Governor Robert Brodnax Glenn was born on this day in 1854, in Rockingham County, to Chalmers and Annie Dodge Glenn.
His father was a tobacco planter and a lawyer, and participated as a captain in the Civil War. He was killed at the Battle of South Mountain in 1862.
Glenn studied for three years at Davidson College, then took a law preparation course at the University of Virginia. He enrolled in law school in Richmond Hill, and was admitted to the bar in Rockingham County.
Glenn married Nina Deaderick in 1878.
He moved to Stokes County and practiced law for eight years, then came to Winston in 1885. He joined the law practice of William B. Glenn, and later worked with Clement Manly and W. M. Hendren.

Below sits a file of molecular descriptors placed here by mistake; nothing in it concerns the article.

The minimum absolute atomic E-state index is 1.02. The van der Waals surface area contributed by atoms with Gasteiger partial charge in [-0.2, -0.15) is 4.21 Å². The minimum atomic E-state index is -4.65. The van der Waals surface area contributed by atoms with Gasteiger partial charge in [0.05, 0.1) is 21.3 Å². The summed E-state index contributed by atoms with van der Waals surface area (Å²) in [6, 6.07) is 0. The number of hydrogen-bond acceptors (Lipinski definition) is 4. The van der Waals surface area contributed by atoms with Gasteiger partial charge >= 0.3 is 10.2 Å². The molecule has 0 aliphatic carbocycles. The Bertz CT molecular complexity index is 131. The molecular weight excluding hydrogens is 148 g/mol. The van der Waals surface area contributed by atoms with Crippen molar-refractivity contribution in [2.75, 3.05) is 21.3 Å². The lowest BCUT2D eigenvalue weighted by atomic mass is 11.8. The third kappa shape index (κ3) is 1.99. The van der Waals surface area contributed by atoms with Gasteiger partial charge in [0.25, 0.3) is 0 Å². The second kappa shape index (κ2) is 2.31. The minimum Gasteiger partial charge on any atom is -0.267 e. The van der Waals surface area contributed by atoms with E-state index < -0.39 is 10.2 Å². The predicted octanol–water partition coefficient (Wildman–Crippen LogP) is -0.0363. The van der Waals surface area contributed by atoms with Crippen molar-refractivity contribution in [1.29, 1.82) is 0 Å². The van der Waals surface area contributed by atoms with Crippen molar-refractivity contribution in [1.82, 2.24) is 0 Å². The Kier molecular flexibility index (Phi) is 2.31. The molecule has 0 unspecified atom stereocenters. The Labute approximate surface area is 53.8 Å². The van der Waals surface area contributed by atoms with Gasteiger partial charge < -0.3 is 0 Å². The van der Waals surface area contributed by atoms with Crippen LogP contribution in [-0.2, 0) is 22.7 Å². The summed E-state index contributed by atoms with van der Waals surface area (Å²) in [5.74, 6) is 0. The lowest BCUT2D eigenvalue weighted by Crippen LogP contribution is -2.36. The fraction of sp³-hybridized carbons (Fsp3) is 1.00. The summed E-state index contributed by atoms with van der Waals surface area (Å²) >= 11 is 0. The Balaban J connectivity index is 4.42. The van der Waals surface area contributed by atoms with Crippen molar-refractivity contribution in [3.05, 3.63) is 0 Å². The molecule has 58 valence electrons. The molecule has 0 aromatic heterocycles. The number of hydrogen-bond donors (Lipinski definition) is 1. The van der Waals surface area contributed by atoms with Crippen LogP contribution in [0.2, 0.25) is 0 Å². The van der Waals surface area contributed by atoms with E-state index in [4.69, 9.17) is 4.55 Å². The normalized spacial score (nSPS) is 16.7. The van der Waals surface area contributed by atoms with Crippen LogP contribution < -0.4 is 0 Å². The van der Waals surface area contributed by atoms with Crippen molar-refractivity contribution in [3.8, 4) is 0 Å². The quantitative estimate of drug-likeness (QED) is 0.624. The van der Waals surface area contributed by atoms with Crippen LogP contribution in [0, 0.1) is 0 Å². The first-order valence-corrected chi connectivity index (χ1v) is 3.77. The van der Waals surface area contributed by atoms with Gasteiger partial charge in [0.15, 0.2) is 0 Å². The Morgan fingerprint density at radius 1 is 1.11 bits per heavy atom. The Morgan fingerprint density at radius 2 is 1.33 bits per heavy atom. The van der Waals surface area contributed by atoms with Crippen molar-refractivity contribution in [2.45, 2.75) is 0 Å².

Glenn was elected to the state legislature from Stokes County in 1880. He was state solicitor in 1886, and was a Democratic presidential elector in 1893 and 1897. He was a state senator from Forsyth County in 1899.
Glenn was elected governor of North Carolina in 1904, and served from 1905 to 1909. He was called the “prohibition governor” when North Carolinians voted for prohibition in 1908.
Glenn did not hold another political office when his term as governor ended. However, his name was mentioned as a possible presidential candidate in 1909 for the 1912 election.
He often lectured for the Board of Home Missions of the Presbyterian Church. He was appointed to the International Boundary Commission in 1915 by President Wilson.
He died in Canada in 1920, while he was attending a session of the commission.
He is buried in Winston-Salem, and there is a historical marker at Broad and Fourth Streets indicating that his home was located nearby.
Photo courtesy of Forsyth County Public Library Photograph Collection.